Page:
Educate All Students, Support Public Education

March 24, 2010

Chicago Scandal Emerges From Duncan Years: Practice of Saving School Seats for the Elite

Filed under: Arne Duncan — millerlf @ 2:09 pm

When U.S. Secretary of Education Arne Duncan ran the Chicago Public Schools, he kept a secret list of those who hoped to clout children into the city’s top-tier public schools.

“We didn’t want to advertise what we were doing because we didn’t want a bunch of people calling,” CPS official David Pickens admitted to Tribune reporters Azam Ahmed and Stephanie Banchero, who broke the story.

Chicago Tribune

Mayor Daley denies role in lobbying schools

Logs show several admissions requests from his administration

Mayor Richard Daley denied Tuesday that his office had any role in an underground process to lobby on behalf of students applying to the city’s best public schools, even though secret logs indicate several admissions requests came from his administration.

Former schools chief Arne Duncan tracked admissions requests over several years, creating a lengthy, detailed compilation of politicians and influential business people who intervened on behalf of children during his tenure. The lists, used mostly in appeals cases, also show inquiries from unconnected parents looking to place their children.

There is no evidence that principals were forced to admit unqualified students. Indeed, many students were still rejected after making the lists. Documents obtained by the Tribune chronicle calls and requests coming into Duncan’s office in 2006 and 2008, though it’s unclear if the documents are complete for those years.

The nearly 40 pages of logs show requests from 25 aldermen, House Speaker Michael Madigan and his daughter, Illinois Attorney General Lisa Madigan. Applications that district officials say were backed by Duncan’s wife, mother and a personal trainer at a downtown athletic club where he played basketball appear, as well.

There also were references to a Daley education aide making requests, including a 2008 entry seeking admission for the daughter of a prominent zoning attorney to Augustus H. Burley School, a magnet elementary that focuses on writing and literature. The student was No. 5 on the wait list at the time and it’s unclear if she was admitted, according to the log.

The student’s father works at DLA Piper, the powerful law firm where Daley’s nephew is a partner.

A firm spokesman declined comment on the admissions request.

“It’s a private matter involving a family member,” spokesman Jason Costa said.

The logs also indicate that about six weeks before the Burley request the same Daley education aide made inquiries on behalf of a recent city hire.

A lawyer for the employee said his client made acceptance into quality schools a condition of his family’s relocation from another city and his relatives were placed in a highly regarded school. However, Lori Healey, then Daley’s chief of staff, told the Tribune no such promise was ever made.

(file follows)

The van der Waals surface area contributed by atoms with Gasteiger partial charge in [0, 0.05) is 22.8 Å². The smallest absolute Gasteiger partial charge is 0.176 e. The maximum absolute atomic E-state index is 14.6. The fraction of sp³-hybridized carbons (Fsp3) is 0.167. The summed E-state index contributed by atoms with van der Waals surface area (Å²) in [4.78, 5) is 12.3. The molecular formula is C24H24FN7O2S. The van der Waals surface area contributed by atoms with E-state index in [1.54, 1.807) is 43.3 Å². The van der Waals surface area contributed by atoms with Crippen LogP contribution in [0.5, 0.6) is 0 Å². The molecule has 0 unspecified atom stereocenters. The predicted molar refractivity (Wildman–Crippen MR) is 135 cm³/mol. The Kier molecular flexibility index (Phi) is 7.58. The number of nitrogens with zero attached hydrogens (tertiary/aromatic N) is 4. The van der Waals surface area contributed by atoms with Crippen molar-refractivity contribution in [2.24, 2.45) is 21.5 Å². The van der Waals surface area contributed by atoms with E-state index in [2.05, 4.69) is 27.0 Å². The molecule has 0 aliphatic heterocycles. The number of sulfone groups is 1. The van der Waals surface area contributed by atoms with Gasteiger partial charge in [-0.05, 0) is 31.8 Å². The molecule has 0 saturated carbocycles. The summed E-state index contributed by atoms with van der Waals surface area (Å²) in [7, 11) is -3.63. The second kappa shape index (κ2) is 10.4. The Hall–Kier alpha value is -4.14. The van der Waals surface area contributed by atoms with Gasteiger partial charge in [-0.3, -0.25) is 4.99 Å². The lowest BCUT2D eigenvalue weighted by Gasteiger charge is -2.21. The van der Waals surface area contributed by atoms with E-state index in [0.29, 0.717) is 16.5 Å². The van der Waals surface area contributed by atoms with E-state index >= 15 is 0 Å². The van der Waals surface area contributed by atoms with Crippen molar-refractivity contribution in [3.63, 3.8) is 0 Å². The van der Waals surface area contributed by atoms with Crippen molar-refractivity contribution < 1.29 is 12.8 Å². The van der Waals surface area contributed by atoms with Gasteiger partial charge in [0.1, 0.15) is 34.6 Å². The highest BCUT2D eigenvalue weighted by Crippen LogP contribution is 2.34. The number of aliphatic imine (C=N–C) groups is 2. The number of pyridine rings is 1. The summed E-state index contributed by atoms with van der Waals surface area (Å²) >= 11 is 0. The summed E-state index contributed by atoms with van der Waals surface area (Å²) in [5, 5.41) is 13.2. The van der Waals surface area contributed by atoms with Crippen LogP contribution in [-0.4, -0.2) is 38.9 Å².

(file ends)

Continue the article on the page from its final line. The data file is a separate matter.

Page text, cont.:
The mayor maintained that position Tuesday when asked what role his administration played in the lists.

“No role, in the sense that, no role,” he said.

School officials have acknowledged that the lists were kept secret to prevent the central office from being inundated with appeals. The vast majority of parents who followed the system’s school application process never knew they could ask Duncan’s office for special consideration.

Though he defended Duncan’s use of the logs, Daley said the appeals process should not have been kept secret.

“That’s the problem,” Daley said. “How do you (publicize it)? That’s what they have to work on.”

Competition to gain admission to the city’s premier schools is fierce, with thousands of students applying for openings every year.

Cynthia Flowers, whose three children attend selective schools in the district, said “to find out there is a list is another big pill to swallow.”

While the normal application process worked for her daughter, Cydia, who was just accepted to Whitney Young Magnet High School, Flowers said many parents end up going to private schools or leaving the city if their children aren’t admitted to the elite schools.

“To see who was requesting and which favors were denied just kind of speaks to the back-door politics of Chicago,” said Flowers, who works for the nonprofit Black Star Project and chairs a committee for fairness in the admissions process.

Chicago Public Schools chief Ron Huberman eliminated the lists after Duncan resigned to become U.S. Secretary of Education. Huberman has said he would implement a series of changes to prevent people from gaming the admissions process.

The mayor said he expects CPS to develop a “system fair to everyone.”

“All students should be accepted on their merit, nothing else,” Daley said.

Stacy St. Clair, Todd Lighty, Jodi S. Cohen and Hal Dardick contributed.

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